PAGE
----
Arm Holdings in September announced plans to sell its chip licensing business to Nvidia for $40 billion, but the so-called IoT Services Group is not part of the deal. The IoT Services group consists of three business units: Treasure Data, Pelion, and Kigen. And the big question for the last few weeks in the IoT world is what happens to those companies if they don’t go to Nvidia.
The picture is getting clearer. Arm has hired Citibank to shop its Treasure Data business and plans to launch its Pelion device management business as a separate company later this month.
Over the past few years, Arm acquired a number of companies, among them Steam and Treasure Data, to build out its IoT Services Group. It believed it needed to provide both software and a platform to complement its chip licensing business for the internet of things. Arm’s designs are essential for the IoT, in both small microcontrollers that use Arm’s M-class designs as well as in larger, smarter devices such as gateways and routers, which use Arm’s Cortex processors.
When the chip world began consolidating and the focus shifted to software, Arm tried to keep up by launching software for the internet of things, which included plans for its own cloud service. But while the cloud service didn’t pan out, it did give birth to the Internet of Things Services Group (ISG), which last year was part of the software and services division that reported $235 million in revenue.
The ISG was composed of three main businesses at the time of the sale to Nvidia. Treasure Data, which provides data analytics for more than 400 customers including AB InBev, Subaru, LG, and Stanley Black & Decker, is the first. It has roughly 450 employees located primarily in Mountain View, Calif., with others located in Japan, Korea, and the UK. Arm has hired Citibank to shop Treasure Data to interested parties.
The second business, Pelion, provides a device management platform that lets customers see their fleet of devices on a dashboard, manage software updates, and monitor network issues. Pelion has more than 500 customers in the industrial, utilities, and logistics world. They include Sensize, EDMI, Toshiba, China Unicom, and Arm’s corporate parent, Softbank.
According to an email sent by Arm’s PR firm, the company plans to launch Pelion as a separate company “under the Arm banner” on Nov. 19. It’s unclear what “under the Arm banner” means, exactly. So for the 300 employees working on Pelion, the future looks uncertain.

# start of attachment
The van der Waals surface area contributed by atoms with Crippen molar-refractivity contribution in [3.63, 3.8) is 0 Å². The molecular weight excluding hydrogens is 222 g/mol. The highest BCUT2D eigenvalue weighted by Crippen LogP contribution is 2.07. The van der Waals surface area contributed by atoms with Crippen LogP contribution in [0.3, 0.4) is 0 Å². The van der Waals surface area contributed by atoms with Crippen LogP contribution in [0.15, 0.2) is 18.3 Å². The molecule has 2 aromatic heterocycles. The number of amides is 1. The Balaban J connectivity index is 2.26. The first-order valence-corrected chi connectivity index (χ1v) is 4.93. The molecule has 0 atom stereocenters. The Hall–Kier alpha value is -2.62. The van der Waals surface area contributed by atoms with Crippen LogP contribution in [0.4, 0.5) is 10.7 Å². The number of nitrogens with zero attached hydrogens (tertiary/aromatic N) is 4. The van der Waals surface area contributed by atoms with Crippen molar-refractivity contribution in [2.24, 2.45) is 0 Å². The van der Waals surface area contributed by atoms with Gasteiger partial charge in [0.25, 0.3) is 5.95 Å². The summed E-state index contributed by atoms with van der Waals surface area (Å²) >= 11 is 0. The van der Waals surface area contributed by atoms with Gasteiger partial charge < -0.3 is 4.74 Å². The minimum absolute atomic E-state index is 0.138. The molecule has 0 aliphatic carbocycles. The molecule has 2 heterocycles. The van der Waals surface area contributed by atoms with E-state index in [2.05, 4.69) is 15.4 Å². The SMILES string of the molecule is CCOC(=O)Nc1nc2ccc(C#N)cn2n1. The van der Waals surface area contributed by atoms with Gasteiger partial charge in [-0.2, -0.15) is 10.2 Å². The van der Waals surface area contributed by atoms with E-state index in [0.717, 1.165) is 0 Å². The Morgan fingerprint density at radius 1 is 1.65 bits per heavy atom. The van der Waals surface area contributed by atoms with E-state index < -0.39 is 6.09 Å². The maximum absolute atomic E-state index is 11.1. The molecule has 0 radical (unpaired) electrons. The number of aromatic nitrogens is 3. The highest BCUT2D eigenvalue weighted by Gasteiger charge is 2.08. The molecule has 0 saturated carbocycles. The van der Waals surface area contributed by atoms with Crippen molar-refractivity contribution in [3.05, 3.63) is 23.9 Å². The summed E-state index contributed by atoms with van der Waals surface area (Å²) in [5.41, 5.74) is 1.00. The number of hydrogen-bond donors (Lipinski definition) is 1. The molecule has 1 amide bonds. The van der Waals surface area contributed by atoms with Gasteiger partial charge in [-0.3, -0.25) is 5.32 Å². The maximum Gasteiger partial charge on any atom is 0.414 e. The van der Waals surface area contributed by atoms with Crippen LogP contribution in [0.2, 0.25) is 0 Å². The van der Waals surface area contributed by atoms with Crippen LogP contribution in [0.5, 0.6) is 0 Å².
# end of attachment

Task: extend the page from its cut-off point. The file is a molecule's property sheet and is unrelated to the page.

It’s possible that Arm will end up transferring Pelion into the chip licensing business that Nvidia plans to purchase, much like it did with its mBed OS assets, which are themselves associated with the internet of things. Those assets were originally part of the ISG, but were moved to the IP licensing business before the sale to Nvidia was announced. It’s also possible that someone will make an offer for Pelion or that it will transfer to Softbank after the Nvidia deal closes.
The third business is a connectivity software service called Kigen. The Kigen software helps customers like Sequans, Kore, and Altair manage their connectivity and eSIM cards. The division has 150 employees around the world and is headquartered in Belfast, Ireland. Arm hasn’t hired an advisor to shop Kigen, so it’s unclear what might happen with it going forward.
So for those wondering what happens to Arm’s IoT Services Group after the Nvidia sale, that’s what we know. Before the Nvidia deal was announced, Arm had said it would spin Pelion, Treasure Data, and Kigen out into a separate company under Softbank’s ownership, and it looks like Pelion and Kigen may still take that path. Softbank is a customer of both, so it has an interest in retaining some of the people and operations for the near term.
But I’m pretty sure if anyone wants to pay a lot of money for these businesses, Arm or Softbank will happily entertain their offer.